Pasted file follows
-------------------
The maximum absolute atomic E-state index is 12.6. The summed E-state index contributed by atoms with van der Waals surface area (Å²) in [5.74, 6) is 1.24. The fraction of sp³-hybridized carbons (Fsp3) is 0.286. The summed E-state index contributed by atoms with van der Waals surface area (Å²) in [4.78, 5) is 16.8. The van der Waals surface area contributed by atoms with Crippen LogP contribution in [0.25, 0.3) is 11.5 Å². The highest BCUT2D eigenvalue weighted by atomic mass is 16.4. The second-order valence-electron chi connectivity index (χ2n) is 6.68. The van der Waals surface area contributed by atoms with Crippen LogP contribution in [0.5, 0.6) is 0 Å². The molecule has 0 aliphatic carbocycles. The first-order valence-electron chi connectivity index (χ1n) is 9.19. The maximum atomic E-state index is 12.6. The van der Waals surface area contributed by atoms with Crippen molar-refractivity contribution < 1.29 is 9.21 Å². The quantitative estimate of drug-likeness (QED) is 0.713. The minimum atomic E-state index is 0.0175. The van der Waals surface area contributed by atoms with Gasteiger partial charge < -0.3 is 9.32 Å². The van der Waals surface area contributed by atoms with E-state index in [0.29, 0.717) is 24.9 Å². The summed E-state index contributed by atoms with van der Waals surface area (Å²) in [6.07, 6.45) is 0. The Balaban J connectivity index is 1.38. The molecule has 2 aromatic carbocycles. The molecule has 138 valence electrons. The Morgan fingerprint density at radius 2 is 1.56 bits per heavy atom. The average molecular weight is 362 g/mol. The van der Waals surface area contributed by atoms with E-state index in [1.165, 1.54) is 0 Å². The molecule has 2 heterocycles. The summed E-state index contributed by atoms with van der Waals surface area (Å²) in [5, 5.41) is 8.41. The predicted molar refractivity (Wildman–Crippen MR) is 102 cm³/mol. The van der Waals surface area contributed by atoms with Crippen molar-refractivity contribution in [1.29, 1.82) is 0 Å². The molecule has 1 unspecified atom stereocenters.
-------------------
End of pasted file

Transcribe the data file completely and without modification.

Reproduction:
The maximum absolute atomic E-state index is 12.6. The summed E-state index contributed by atoms with van der Waals surface area (Å²) in [5.74, 6) is 1.24. The fraction of sp³-hybridized carbons (Fsp3) is 0.286. The summed E-state index contributed by atoms with van der Waals surface area (Å²) in [4.78, 5) is 16.8. The van der Waals surface area contributed by atoms with Crippen LogP contribution in [0.25, 0.3) is 11.5 Å². The highest BCUT2D eigenvalue weighted by atomic mass is 16.4. The second-order valence-electron chi connectivity index (χ2n) is 6.68. The van der Waals surface area contributed by atoms with Crippen LogP contribution in [0.5, 0.6) is 0 Å². The molecule has 0 aliphatic carbocycles. The first-order valence-electron chi connectivity index (χ1n) is 9.19. The maximum atomic E-state index is 12.6. The van der Waals surface area contributed by atoms with Crippen molar-refractivity contribution < 1.29 is 9.21 Å². The quantitative estimate of drug-likeness (QED) is 0.713. The minimum atomic E-state index is 0.0175. The van der Waals surface area contributed by atoms with Gasteiger partial charge < -0.3 is 9.32 Å². The van der Waals surface area contributed by atoms with E-state index in [0.29, 0.717) is 24.9 Å². The summed E-state index contributed by atoms with van der Waals surface area (Å²) in [6.07, 6.45) is 0. The Balaban J connectivity index is 1.38. The molecule has 2 aromatic carbocycles. The molecule has 138 valence electrons. The Morgan fingerprint density at radius 2 is 1.56 bits per heavy atom. The average molecular weight is 362 g/mol. The van der Waals surface area contributed by atoms with E-state index in [1.165, 1.54) is 0 Å². The molecule has 2 heterocycles. The summed E-state index contributed by atoms with van der Waals surface area (Å²) in [5, 5.41) is 8.41. The predicted molar refractivity (Wildman–Crippen MR) is 102 cm³/mol. The van der Waals surface area contributed by atoms with Crippen molar-refractivity contribution in [1.29, 1.82) is 0 Å². The molecule has 1 unspecified atom stereocenters.